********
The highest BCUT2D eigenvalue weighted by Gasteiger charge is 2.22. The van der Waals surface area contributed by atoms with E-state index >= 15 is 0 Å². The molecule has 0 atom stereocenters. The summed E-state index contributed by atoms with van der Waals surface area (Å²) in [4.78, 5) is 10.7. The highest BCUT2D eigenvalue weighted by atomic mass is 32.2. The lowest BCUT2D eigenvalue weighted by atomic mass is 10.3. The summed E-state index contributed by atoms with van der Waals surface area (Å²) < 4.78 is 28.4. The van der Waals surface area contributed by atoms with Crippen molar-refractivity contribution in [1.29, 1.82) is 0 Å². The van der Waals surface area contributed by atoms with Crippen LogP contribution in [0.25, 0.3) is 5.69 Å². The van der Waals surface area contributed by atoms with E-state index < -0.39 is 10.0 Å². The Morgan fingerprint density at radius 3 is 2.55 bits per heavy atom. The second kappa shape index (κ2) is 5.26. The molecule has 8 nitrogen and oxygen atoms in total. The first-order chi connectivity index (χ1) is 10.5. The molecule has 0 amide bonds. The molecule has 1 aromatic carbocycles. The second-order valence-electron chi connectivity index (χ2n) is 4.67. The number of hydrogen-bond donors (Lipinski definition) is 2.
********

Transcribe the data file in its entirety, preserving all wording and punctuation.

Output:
The highest BCUT2D eigenvalue weighted by Gasteiger charge is 2.22. The van der Waals surface area contributed by atoms with E-state index >= 15 is 0 Å². The molecule has 0 atom stereocenters. The summed E-state index contributed by atoms with van der Waals surface area (Å²) in [4.78, 5) is 10.7. The highest BCUT2D eigenvalue weighted by atomic mass is 32.2. The lowest BCUT2D eigenvalue weighted by atomic mass is 10.3. The summed E-state index contributed by atoms with van der Waals surface area (Å²) < 4.78 is 28.4. The van der Waals surface area contributed by atoms with Crippen molar-refractivity contribution in [1.29, 1.82) is 0 Å². The van der Waals surface area contributed by atoms with Crippen LogP contribution in [0.25, 0.3) is 5.69 Å². The van der Waals surface area contributed by atoms with E-state index < -0.39 is 10.0 Å². The Morgan fingerprint density at radius 3 is 2.55 bits per heavy atom. The second kappa shape index (κ2) is 5.26. The molecule has 8 nitrogen and oxygen atoms in total. The first-order chi connectivity index (χ1) is 10.5. The molecule has 0 amide bonds. The molecule has 1 aromatic carbocycles. The second-order valence-electron chi connectivity index (χ2n) is 4.67. The number of hydrogen-bond donors (Lipinski definition) is 2.